The Health Service Executive (HSE) says it is managing an outbreak of Covid-19 in a Limerick Direct Provision Centre, the Limerick Post can reveal.
It’s understood residents at Hanratty’s Hotel asylum accommodation centre on Glentworth Street received letters from the HSE following an outbreak of the deadly virus.
A letter, dated August 1 and bearing the HSE logo, was delivered to the offices of the Limerick Post explaining that “some cases of coronavirus Covid-19 infection have been diagnosed in residents of Hanrattys”.
It added that “managers and staff are taking all the necessary measures to reduce the spread of the virus”.
When contacted, Hanrattys referred the Limerick Post to the Department of Justice for comment.
However, the Department stated that “confirmation of any cases and testing is a matter for the HSE.”
A spokesman for the HSE would not specifically say if they had sent the letter.
He told the Limerick Post: “The HSE can confirm that this is a standard letter that we use when there is a number of cases in a congregated setting.”
“As you are aware, the HSE cannot provide further details on Direct Provision Centres affected by Covid-19 nor can we comment on individual tests or results of residents of these centres”.
He added that there had been “a national increase in the number of COVID-19 cases and they were urging the public to adhere to public health advice”.
Initially, the HSE spokesman told the Limerick Post: “Direct Provision is the responsibility of the Department of Justice and queries in relation to same should be directed to that government department.”
“There is currently a national planned programme for voluntary testing for residents in Direct provision sites, (which) will commence in the coming weeks once plans and engagement with relevant parties is completed,” he added.
In a subsequent statement, the spokesman told the Limerick Post: “The HSE can confirm that a letter was sent out to residents of a direct provision centre in Limerick as the result of a number of Covid-19 cases being diagnosed in that facility.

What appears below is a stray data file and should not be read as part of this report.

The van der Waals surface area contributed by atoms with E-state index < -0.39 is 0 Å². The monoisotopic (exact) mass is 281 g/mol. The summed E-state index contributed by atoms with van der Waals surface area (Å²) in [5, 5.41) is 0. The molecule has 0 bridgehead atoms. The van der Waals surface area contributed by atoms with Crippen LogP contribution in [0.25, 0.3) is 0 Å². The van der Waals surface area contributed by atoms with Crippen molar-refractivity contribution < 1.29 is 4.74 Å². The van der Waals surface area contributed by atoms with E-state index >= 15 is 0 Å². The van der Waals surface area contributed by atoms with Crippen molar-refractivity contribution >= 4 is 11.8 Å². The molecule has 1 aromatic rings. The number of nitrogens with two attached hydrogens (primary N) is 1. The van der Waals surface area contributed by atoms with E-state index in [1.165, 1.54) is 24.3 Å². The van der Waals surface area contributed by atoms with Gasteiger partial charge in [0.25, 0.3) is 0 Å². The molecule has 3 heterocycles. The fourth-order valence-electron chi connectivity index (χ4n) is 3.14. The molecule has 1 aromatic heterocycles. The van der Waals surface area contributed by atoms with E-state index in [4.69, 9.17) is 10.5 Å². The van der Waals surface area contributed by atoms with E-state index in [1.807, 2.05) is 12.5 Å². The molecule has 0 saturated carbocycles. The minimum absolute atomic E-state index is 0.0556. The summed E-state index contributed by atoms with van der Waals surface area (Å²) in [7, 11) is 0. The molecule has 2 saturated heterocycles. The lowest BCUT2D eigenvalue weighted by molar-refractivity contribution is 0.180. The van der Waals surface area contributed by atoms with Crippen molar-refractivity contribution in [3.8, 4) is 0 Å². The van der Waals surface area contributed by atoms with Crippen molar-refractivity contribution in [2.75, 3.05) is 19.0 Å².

“All cases and close contacts have been identified, contacted, advised and managed appropriately according to current Public Health guidelines.”
“We cannot comment on individual cases due to patient confidentiality,” he added.
He would not disclose how many cases of Covid-19 had been confirmed among residents, how many tests had been carried out, how many residents were awaiting test results or if tests were being conducted on-site or at a Covid test centre.
He would not say who was paying for the tests nor when the HSE was first made aware of the outbreak at the centre.
Like all other asylum accommodation centres, Hanratty’s is subject to regular Reception and Integration Agency (RIA) inspections
According to the last published RIA inspection report dated June 28, 2019, more than 200 residents at Hanratty’s were accommodated in “twin”, “triple”, “quad”, and “five-bed” rooms.
One three-bedroom had a maximum capacity for four residents and was filled.
The report stated that on October 2, 2019 it was confirmed that a number of steps had been taken to address issues raised during the inspection report the previous June.
A number of bathrooms and bedrooms were resealed, cleaned and painted, and light shades replaced.
Residents were informed it was illegal and dangerous to smoke inside the building.
The follow-up report last October also stated that, in one instance, “a wet room has been cleaned and painted and knife removed from vent”.
Indoor facilities for residents include wifi, board games and newspapers; Sky TV and a private room for meetings and prayer. Residents also have membership of the local library,” the report stated.